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Mutterings

A round-up of fun, inspiring news tidbits from the animal welfare world.

From Animal Sheltering magazine March/April 2015

Betsy McFarland (right), vice president of Companion Animals at The HSUS, talks with a local resident at the grand opening of the new Pets for Life center in Chicago. Rocker Chrissie Hynde made headlines by arriving for her concert at the Beacon Theatre in New York last fall in a horseless eCarriage. Team Peak Performance finished the Adventure Racing World Championship with one more teammate (and four extra legs) than they had when they started.

SNR by the Numbers

Advocates of trap-neuter-return (TNR) and shelter-neuter-return (SNR) have long spoken about their power to decrease shelter cat intakes and euthanasia. Now there’s more data to back up these claims.

In an article published in PeerJ, San Jose Animal Care & Services (SJACS) in California shared the results of its foray into SNR. In 2009, in spite of low-cost spay/neuter programs and ongoing efforts to reduce euthanasia of healthy or treatable cats, impoundments were on the rise. In March 2010, SJACS implemented an SNR program in an attempt to control the overall feral cat population, as an alternative to euthanasia.

Over four years, 10,080 healthy feral cats (of 11,423 impounded in the municipal shelter during the same time period) were altered and returned to the sites where they were caught. During that time, cat and kitten impounds decreased 29 percent. Additionally, euthanasia decreased from more than 70 percent of feline intakes in 2009 to 23 percent in 2014. Further, euthanasia for upper respiratory disease was nearly eliminated, dropping by a whopping 99 percent. No other program changes were implemented during the four-year period, so the authors are confident in attributing the results to SNR.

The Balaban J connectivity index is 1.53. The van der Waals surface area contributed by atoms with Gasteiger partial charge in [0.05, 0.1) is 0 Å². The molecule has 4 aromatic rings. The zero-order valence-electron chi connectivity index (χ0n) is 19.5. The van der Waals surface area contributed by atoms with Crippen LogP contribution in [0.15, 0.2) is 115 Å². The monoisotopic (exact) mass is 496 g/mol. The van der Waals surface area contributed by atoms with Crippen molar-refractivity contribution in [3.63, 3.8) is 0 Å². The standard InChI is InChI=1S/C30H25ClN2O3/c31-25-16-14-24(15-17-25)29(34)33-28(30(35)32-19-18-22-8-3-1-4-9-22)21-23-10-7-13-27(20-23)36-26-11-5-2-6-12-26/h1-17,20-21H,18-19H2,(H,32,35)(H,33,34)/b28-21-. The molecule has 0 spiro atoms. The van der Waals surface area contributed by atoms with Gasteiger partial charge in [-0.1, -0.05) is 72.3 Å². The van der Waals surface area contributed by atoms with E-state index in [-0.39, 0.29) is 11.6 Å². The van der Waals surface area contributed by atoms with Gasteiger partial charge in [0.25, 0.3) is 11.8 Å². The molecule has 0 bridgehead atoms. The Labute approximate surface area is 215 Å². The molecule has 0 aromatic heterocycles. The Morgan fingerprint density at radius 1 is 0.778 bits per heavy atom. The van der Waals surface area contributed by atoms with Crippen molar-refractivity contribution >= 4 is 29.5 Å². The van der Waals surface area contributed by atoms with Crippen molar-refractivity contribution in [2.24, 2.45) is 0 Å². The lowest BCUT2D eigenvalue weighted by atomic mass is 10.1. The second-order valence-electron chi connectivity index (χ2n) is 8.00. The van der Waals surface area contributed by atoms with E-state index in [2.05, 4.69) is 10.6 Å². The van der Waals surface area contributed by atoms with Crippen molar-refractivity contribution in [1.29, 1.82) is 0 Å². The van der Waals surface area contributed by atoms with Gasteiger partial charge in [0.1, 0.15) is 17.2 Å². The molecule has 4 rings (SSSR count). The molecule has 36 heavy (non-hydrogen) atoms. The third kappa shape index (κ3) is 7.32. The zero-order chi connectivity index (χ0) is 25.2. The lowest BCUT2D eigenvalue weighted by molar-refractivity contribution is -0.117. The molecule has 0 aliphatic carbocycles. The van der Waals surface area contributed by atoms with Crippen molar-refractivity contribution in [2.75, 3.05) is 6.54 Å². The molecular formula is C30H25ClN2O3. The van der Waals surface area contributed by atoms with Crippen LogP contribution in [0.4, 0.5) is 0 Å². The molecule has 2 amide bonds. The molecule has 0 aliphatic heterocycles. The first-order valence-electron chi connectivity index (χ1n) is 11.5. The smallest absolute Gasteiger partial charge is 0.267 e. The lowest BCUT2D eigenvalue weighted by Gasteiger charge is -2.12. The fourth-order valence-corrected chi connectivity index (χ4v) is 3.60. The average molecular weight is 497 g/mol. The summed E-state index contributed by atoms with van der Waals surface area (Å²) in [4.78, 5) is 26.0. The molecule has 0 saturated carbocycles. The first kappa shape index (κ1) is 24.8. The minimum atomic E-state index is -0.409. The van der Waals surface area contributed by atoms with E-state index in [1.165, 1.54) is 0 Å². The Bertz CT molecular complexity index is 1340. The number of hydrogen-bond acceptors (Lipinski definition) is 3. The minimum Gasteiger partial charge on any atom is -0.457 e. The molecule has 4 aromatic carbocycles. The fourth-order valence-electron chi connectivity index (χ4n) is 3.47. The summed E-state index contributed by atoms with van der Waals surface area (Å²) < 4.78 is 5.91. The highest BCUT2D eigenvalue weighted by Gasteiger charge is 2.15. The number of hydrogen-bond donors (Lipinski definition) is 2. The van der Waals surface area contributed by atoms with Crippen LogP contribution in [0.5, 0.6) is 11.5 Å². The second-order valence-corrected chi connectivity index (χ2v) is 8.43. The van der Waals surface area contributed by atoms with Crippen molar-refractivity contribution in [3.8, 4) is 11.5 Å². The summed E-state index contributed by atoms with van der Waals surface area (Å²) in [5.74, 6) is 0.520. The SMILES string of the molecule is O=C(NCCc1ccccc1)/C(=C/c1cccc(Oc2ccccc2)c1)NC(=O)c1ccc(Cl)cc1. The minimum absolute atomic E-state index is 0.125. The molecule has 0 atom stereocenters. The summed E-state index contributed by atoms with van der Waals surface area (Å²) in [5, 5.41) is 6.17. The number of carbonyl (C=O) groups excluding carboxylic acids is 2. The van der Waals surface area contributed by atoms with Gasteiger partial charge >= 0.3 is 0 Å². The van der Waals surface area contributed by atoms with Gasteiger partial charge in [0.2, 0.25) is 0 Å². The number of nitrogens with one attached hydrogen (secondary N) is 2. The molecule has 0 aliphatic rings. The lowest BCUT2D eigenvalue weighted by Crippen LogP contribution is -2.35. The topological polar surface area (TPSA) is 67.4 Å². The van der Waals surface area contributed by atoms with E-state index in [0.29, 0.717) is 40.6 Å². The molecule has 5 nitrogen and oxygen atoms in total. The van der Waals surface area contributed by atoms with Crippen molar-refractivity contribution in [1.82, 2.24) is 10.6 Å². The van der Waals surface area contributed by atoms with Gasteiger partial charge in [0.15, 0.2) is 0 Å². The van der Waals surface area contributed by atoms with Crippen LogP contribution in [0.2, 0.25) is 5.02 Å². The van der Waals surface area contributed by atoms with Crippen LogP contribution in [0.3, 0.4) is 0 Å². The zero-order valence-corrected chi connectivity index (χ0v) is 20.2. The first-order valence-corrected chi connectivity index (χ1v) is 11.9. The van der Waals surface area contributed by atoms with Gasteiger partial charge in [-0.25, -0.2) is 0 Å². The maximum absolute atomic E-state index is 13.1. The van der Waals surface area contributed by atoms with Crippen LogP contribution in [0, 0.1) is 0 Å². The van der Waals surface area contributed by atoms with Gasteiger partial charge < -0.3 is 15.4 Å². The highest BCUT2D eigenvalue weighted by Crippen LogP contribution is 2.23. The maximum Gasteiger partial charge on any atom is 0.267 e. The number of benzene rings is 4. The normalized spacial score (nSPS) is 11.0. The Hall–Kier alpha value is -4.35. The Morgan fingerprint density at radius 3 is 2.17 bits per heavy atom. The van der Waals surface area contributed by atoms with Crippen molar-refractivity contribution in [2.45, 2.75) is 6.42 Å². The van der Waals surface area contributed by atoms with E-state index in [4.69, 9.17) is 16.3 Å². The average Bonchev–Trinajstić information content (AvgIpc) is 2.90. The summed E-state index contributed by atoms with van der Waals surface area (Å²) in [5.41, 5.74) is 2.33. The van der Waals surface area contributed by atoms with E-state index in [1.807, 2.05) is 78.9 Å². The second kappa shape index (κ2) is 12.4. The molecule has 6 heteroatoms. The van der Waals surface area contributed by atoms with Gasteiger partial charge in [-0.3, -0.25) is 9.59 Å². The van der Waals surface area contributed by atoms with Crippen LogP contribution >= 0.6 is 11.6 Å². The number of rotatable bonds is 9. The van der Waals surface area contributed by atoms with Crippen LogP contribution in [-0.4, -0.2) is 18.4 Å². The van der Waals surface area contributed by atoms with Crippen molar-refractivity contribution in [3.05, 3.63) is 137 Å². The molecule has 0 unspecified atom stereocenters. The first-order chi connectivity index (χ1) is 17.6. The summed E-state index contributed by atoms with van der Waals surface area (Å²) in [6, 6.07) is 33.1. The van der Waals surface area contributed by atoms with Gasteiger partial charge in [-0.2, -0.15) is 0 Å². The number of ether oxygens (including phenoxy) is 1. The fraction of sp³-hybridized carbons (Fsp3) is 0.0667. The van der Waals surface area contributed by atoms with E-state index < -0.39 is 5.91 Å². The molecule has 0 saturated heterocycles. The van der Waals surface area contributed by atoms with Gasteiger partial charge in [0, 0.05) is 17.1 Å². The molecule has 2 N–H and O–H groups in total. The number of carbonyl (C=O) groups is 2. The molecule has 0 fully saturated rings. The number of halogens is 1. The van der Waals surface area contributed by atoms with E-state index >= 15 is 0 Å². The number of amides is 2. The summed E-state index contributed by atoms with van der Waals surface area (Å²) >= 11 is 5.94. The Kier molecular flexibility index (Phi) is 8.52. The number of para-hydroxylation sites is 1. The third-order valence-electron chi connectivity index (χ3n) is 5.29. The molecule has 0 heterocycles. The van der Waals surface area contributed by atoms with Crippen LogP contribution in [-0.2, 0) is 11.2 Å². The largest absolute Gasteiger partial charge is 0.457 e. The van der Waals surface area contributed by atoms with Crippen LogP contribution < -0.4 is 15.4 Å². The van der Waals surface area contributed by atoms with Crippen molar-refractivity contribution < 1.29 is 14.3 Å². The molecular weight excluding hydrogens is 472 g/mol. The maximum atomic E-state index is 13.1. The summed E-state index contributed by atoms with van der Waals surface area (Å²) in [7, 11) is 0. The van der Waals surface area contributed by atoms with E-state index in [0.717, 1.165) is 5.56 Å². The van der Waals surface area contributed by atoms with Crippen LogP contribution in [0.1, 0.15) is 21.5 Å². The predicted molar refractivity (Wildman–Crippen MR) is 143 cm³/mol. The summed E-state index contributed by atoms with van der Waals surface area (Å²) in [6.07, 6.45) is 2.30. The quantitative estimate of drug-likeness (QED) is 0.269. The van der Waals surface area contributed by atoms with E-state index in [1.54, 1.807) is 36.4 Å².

Read the full article, which includes details on efforts to measure how animal control programs can affect different segments of cat populations.

In It for Life

It was high fives and tail wags last August at the launch of the Pets for Life (PFL) center in Chicago. The opening marks the third of PFL’s physical centers (others are located in Los Angeles and Atlanta), which serve as community hubs for outreach and engagement, offering information and services such as free dog training and pet supplies.

Much work in animal welfare focuses on bolstering support for shelters. While shelters are a keystone in a community’s animal resource structure, in many cities—especially large urban areas—many pet owners live outside shelter service areas, or otherwise do not access shelters. Some live in service deserts with few to no animal care resources. Enter Pets for the Life—a program of The HSUS designed to boost access to affordable pet care in underserved communities. PFL has boots on the ground in four cities—Chicago, Los Angeles, Atlanta and Philadelphia. Through its mentorship program, which now includes more than 20 cities, PFL provides guidance to shelters and other groups that want to implement PFL programs in their communities.